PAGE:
Alert Sign Dear reader, online ads enable us to deliver the journalism you value. Please support us by taking a moment to turn off Adblock on

Alert Sign Dear reader, please upgrade to the latest version of IE to have a better reading experience


Elite schools: unethical teaching ethics

Published Nov 13, 2012 12:09am


Your Name:

Recipient Email:

I HAD a bad experience while trying to reach a prestigious school in Johar Town (junior and middle section) for the admission of my son. The school has been barricaded from all sides.

I understand that there are security issues near a school and the safety of all children has to be ensured. However, all public roads around this particular school have been barricaded. This area is being used as car parking for the school. That is completely unacceptable.

When I asked the guard to open the barricade, the security guard called his supervisor who informed me that they had the permission from the LDA to barricade these roads and let no one in.

I asked him politely to show me a photocopy of the permission letter. The supervisor called up the school office and told them about my request. The office responded by telling him that I was not welcome inside and I should leave the premises.

I do not wish to single out this school for this particular incident, but I would like to draw attention to the fact that our disregard for law has become so extreme that even elite academic institutions, which are supposed to produce the nation’s leaders, are blatantly violating the law of the land.

Was I wrong in asking the school administration for the permission letter from the LDA? Would I have gotten the same response had I been driving a Land Cruiser with a truckload of armed guards behind me?

What is the point in teaching morals and ethics in schools when schools themselves are morally wrong?

Pakistan is facing an extremely difficult political and economic situation. The last thing we need is another generation of morally bankrupt, self-serving and myopic leaders who are being trained in our schools right now.



Your Name:

Recipient Email:

Comments (10) Closed

Arshad Jamil Nov 13, 2012 05:27pm
Home and schools/educational institutions are the building blocks for instilling moral values to individuals, who in turn form a nation.
Saeed Nov 13, 2012 01:09pm
Regret to disagree, if everyone ignores this morally bankrupt decrepit institutionalized behavior just because one considers it an ego issue than only God can help Pakistan. One has to take a stand and its not a waste of time. When people start to take alternate routes they are only helping to perpetuate this problem. You did right doctor, now take them to task. This is not an institution that can be trusted with our future.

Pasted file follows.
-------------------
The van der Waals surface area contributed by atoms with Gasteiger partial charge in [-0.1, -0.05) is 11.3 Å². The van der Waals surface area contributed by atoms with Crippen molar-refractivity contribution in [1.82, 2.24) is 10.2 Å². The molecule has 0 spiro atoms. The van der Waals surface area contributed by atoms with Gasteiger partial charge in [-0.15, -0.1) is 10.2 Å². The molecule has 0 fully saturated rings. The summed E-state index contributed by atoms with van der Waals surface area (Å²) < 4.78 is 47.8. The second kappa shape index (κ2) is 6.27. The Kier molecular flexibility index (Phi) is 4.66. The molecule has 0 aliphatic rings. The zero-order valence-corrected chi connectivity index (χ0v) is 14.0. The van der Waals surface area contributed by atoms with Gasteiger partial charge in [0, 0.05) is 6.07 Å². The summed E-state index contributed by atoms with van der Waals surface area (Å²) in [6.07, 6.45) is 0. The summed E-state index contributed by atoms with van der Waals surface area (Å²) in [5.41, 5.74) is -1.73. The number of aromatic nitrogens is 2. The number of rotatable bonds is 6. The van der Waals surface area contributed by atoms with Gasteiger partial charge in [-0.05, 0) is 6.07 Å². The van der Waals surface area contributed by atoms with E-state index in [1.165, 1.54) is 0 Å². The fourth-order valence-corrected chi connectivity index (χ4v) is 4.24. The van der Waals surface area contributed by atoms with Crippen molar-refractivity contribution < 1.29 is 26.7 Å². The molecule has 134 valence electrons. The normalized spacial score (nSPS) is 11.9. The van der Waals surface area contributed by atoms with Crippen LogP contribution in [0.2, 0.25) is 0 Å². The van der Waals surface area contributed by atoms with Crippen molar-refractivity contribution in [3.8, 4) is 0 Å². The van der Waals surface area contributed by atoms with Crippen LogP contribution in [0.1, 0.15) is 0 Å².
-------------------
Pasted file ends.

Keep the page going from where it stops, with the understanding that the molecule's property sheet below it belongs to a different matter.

Sam Nov 14, 2012 02:20am
We can only blame other countries for everything.
Karachiwala Nov 14, 2012 12:07am
Welcome to the reality, have fun and enjoy being in land of the pure!!!
Jamila (Karachi) Nov 13, 2012 10:53pm
As one comment here shows, we as a nation have become insensitive to such indecencies and injustices. One who asks the right question is targeted and asked not to argue with school security. Dr. Irfan, you have our full support as you did the right thing. We must fight these zombies who are plaguing our country and our society!!!
Nadeem Nov 13, 2012 06:39am
Absolutely true
saqib Nov 13, 2012 09:38am
You must have nothing better to do than stand there and argue with the school security. I have the same problem near my house in Karachi but i just take an alternate route because to me time is more valuable than getting one up on the ego battle.
Gerry D'Cunha Nov 13, 2012 09:04am
rules and laws are only made for the poor to follow in pakistan - the rich and elite of the country dont care for these rules and laws. these elite only follow the laws when they step in another country.
Amn Nov 13, 2012 01:48pm
I like your stance. if more and more people demand such things, it may get better. The school perhaps has never been asked for such papers before. But if they get repeated such requests, they may pay heed.
Aziz Nov 13, 2012 04:11am
Long story short "Absence of Will" to look into the moral and ethics of a state of affairs on every ones part. Things can change drastically when change comes from top or from a selfless leader (in present situation must be an x-men series character who can heal himself up of bullet and bomb wounds) who can lead a mass movement. How long a chaos can go on?